October 7, 2023

Featured image by Amp Music Photography

In only their second UK show ever, Toronto country-soul rockers Bywater Call visited the Bourne Club in Sittingbourne, Kent. Formed in 2017, they have released just two full albums, their eponymous debut in 2019, and last year’s Remain. For a lesser known, full seven-piece band to make the trip across the Atlantic must be heavy on the purse strings, which may be why they played two sets instead of hiring a support act, but whatever the reason, I have no problem with listening to Meghan Parnell’s absolutely astonishing voice all evening. They elected to kick off at full volume with Bring It Back from the latest album, which morphed straight into the slightly slower Ties That Bind, featuring some tasteful slide guitar from Dave Barnes on his beautiful hollow-bodied Gibson, and a nice bit of saxophone/trumpet interplay from their built-in horn section of Julian Nalli and Stephen Dyte.

Keyboard wizard John Kervin featured heavily in the third song, a new number named Sweet Maria, which opened with some old-time jazz-blues piano, before building into full Lynyrd Skynyrd southern rock. The band stopped playing and dropped into an a capella section with massed harmony vocals and an audience clap-along before ending the number on just vocals over that electric piano. For the most part, Meghan carried the vocals on her own for the evening, but on the occasions when the band stepped in with the harmonies, it worked really well.

Bywater Call: Dave Barnes and Meghan Parnell (photo by Simon Green)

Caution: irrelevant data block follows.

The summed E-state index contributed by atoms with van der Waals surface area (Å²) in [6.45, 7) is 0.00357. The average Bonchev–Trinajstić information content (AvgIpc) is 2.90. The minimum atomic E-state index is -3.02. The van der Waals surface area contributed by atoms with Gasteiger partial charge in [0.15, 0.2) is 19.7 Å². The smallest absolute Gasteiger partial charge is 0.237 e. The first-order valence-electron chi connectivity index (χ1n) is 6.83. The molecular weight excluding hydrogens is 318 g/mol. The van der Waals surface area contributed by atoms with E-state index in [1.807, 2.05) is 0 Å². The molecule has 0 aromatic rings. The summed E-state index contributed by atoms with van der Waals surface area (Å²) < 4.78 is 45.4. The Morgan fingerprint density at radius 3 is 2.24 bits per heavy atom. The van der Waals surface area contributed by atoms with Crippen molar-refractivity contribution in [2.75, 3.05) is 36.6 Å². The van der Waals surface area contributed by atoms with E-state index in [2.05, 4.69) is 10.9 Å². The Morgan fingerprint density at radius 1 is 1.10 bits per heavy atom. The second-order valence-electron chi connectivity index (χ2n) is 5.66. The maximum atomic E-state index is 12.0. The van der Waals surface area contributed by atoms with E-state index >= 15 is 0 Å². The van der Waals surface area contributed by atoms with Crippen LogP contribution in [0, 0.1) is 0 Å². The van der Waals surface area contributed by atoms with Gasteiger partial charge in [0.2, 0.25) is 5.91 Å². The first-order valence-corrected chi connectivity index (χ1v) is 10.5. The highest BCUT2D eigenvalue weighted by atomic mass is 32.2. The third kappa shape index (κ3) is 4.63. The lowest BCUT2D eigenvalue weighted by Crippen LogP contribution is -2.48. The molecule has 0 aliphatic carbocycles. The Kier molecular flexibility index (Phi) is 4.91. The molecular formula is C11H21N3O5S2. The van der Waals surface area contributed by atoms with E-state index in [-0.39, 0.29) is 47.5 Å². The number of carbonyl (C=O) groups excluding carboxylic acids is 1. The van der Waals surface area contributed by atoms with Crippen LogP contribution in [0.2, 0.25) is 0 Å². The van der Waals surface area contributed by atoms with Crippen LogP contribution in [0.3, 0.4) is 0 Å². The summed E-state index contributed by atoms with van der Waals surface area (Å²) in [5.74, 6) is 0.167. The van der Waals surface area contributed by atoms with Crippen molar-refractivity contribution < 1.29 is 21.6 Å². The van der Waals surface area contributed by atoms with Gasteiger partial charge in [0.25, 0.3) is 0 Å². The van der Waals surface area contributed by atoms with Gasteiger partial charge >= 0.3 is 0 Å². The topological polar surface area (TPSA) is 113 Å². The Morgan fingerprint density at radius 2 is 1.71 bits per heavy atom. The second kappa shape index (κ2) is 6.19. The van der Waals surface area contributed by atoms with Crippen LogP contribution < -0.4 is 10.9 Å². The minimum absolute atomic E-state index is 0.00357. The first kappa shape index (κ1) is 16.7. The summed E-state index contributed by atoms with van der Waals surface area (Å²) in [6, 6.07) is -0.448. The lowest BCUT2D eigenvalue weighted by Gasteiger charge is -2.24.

A cover version next, of sorts – they played a couple of verses of Stephen Stills’ classic Love The One You’re With, before dropping into a kind of freeform jazz fusion jam, with answer-back soloing between guitar and sax, before seamlessly looping back into the main tune at the end.  The first major highlight for me though, was the rocking gospel of Sign Of Peace, with its jazzy keyboard intro and Mexican trumpet interludes. For the most part, it’s a hands-in-the-air piano boogie number, but with a thumping blues section too, and an excellent piano solo from Kervin, before changing rhythm again into a super-speed stormer at the end. Tremendous!

They ended the first set on the harder-edged Falls Away, which could have been a precursor to a heavier second set all round, but in fact the second instalment began with almost a fade-in, Barnes fingerpicking some tasteful bayou blues before Meghan’s voice came in over the top. It’s these restrained, bluesy numbers where her voice really shines, that raspy edge cutting through the background perfectly. Silver Lining was another highlight for me though, starting with an extended interplay jam between the sax and trumpet, showing some real chemistry between the two horn players. Eventually, it revealed itself as a slow, bluesy number from the first album, with the addition of a few bars of New Orleans horn jazz in the middle, and a tinkling, honky-tonk piano solo.

The up-tempo Arizona is probably my favourite number from the first album, and it came across well live too, but bassist Mike Meusel had a chance to shine in a groovy, up-tempo cover of The Weight by The Band, which opened with a great bass solo. The second set ended with the slow rock of Left Behind, with the horn players amusing themselves by whacking a stand with a drumstick each, to bolster the percussion.

An inevitable encore consisted of an epic version of the up-tempo Talking Backwards, another highlight from the first album, featuring more bluesy guitar noodling, some spectacular vocals in the soulful intro, and groovy bass in the main number. The band specialises in tight subtlety, changing feel, rhythm and tempo with seamless ease, with everyone capable of contributing an excellent solo – but the major selling point is the melodic and soulful power of Meghan Parnell’s voice. Not everyone can get to Canada to hear it, but if Bywater Call are on this side of the pond, it would be rude not to.